Dexter — Are You…? (S7E01)

Everything that happened in this season premiere of Dexter could have been spread out over a couple of episodes, but the writers decided to cram it all into one episode to add even more suspense. I’m usually not a fan of when writers put too much in one episode (See Castle. After the Storm), but I was actually very pleased with the set-up of this episode. Even with everything that happened, it kept me wanting more.

The episode begins with what appears to be Dexter fleeing the country with Debra after him. Dexter is driving like a maniac, swerving in and out of lanes, to get to a gas station. His cards are declined (Which we are left to assume was Deb’s doing). He jets off to the airport to take a random flight to Budapest. What are we supposed to believe other than that he is trying to flee? Luckily for us, this isn’t the case. This was actually a bit in the future while Dexter was chasing a new victim to kill.

Deb would never turn in her beloved brother if she thought it would bring him real harm. When she realizes that Dexter was the one who was standing above the altar, she dropped her gun but was shaking violently. She couldn’t comprehend that her perfect, sweet, innocent brother would kill someone. She asks him about a dozen questions about why he killed Travis and how it happened, but Dexter seems to have an answer to every one of her questions. He has probably thought about how he would explain this before, but prayed would never have to be done. Deb, not knowing what else to do, tries to call the station. Dexter insists that he’ll be imprisoned, or at the very least thrown into an insane asylum and lose both his job and Harrison. This is enough to stop Deb from calling. All she can say is that the whole situation is “pretty fucking weird,” but has no real ideas to offer up. But Dexter, as always, is prepared with an answer. He decides to make it appear as a suicide, Travis was devastated when the world didn’t end like he predicted. But that’s not enough, he turns it into one final tableau.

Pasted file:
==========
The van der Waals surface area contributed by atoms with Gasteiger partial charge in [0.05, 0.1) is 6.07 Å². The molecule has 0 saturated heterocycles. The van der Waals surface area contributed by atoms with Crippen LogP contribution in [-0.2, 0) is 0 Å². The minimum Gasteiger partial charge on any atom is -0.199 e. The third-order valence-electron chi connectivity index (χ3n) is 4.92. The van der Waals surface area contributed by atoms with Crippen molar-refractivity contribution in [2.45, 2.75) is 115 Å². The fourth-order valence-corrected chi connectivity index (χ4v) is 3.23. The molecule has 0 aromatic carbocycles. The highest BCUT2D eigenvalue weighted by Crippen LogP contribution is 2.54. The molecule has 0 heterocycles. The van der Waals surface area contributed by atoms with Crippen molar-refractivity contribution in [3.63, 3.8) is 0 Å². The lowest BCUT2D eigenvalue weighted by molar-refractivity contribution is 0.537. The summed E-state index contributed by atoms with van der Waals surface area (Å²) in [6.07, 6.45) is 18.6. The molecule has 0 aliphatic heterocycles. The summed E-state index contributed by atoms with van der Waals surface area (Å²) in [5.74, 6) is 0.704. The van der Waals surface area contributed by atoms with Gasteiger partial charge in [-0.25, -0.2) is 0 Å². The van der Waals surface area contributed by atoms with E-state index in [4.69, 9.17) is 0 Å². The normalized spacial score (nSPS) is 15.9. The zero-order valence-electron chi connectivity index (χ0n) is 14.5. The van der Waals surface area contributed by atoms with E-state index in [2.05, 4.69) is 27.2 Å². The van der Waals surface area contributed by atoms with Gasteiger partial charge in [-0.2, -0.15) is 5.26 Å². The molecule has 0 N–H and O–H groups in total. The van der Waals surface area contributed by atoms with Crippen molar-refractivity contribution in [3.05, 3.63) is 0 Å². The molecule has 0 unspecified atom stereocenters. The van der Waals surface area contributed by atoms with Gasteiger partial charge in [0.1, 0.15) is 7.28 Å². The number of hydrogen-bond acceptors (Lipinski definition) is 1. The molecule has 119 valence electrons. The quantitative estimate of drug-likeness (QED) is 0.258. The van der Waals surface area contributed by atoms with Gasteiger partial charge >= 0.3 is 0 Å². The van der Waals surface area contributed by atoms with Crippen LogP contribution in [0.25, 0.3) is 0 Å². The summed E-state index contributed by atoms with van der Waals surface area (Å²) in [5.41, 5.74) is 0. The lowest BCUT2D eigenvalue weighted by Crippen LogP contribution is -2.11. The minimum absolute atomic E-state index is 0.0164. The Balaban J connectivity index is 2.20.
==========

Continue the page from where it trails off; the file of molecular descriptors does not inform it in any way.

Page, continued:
When the fire department extinguishes the church, Dexter goes straight to the center of the fire, the altar. He examines Travis’s body nonchalantly and announces everything he knows without doubting himself in the slightest. Deb seems to be freaking out. Not only did Dexter kill somebody, but it doesn’t appear to have fazed him in the slightest. He should at least appear to be a little worried, for Deb’s sake. She tries to get out of press duty, because she knows she can’t keep her cool, but it was her “win.” She was very nervous on camera and definitely didn’t seem like herself. The only thing Dexter has going for him is the fact that he didn’t tell Debra the whole truth. All she knows is that he killed Travis, she knows nothing about the others.